Prediction of pain in orthodontic patients based on preoperative pain assessment
Authors Zheng B, Ren M, Lin F, Yao L
Received 27 November 2015
Accepted for publication 7 February 2016
Published 3 March 2016 Volume 2016:10 Pages 251—256
Checked for plagiarism Yes
Review by Single-blind
Peer reviewers approved by Dr Colin Mak
Peer reviewer comments 3
Editor who approved publication: Dr Naifeng Liu
Baoyu Zheng,1 Manman Ren,2 Feiou Lin,3 Linjie Yao4
1Periodontic Department, 2Oral and Maxillofacial Surgery Department, School and Hospital of Stomatology, 3Orthodontic Department, 4Pedodontic Department, School and Hospital of Stomatology, Wenzhou Medical University, Wenzhou, Zhejiang, People’s Republic of China
Aim: To investigate whether pretreatment assessment of experimental pain can predict the level of pain after archwire placement.
Methods: One hundred and twenty-one general university students seeking orthodontic treatment were enrolled in this study. A cold pressor test was performed to estimate the pain tolerance of subjects before treatment. Self-reported pain intensity was calculated using a 10 cm visual analog scale during the 7 days after treatment. The relationship between pain tolerance and orthodontic pain was analyzed using Spearman’s correlation analysis.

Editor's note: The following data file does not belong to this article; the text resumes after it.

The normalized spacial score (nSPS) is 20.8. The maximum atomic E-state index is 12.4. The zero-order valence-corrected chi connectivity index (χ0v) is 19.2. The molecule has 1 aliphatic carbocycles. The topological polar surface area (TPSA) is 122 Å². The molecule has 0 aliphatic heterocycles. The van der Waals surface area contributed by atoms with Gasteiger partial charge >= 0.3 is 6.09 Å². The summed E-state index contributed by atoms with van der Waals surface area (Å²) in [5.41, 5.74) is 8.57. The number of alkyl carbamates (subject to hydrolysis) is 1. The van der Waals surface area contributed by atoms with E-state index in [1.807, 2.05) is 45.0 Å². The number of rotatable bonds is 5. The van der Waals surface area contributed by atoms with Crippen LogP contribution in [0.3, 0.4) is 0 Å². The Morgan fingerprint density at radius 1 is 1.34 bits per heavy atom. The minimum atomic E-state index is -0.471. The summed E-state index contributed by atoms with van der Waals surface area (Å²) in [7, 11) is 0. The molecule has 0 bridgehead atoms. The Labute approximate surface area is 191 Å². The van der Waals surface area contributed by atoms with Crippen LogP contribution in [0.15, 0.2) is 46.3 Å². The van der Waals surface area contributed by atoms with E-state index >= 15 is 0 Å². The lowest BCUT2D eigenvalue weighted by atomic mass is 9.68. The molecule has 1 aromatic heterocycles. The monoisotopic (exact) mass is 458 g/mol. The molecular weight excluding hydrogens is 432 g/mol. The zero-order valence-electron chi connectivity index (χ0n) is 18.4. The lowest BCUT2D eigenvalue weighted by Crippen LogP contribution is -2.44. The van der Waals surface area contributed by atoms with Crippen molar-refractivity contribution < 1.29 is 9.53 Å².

Results: The maximum mean level of pain intensity occurred at 24 hours after bonding (53.31±16.13) and fell to normal levels at day 7. Spearman’s correlation analysis found a moderate positive association between preoperative pain tolerance and self-reported pain after archwire placement (P<0.01). There was no significant difference in pain intensity between male and female patients at any time point (P>0.05).
Conclusion: A simple and noninvasive preoperative sensory test (the cold pressor test) was useful in predicting the risk of developing unbearable pain in patients after archwire placement. Self-reported pain after archwire placement decreased as individual pain tolerance increased.
Keywords: cold pressor test, intensity, self-reported
This work is published and licensed by Dove Medical Press Limited. The full terms of this license are available at https://www.dovepress.com/terms.php and incorporate the Creative Commons Attribution - Non Commercial (unported, v3.0) License. By accessing the work you hereby accept the Terms. Non-commercial uses of the work are permitted without any further permission from Dove Medical Press Limited, provided the work is properly attributed. For permission for commercial use of this work, please see paragraphs 4.2 and 5 of our Terms.Download Article [PDF] View Full Text [HTML][Machine readable]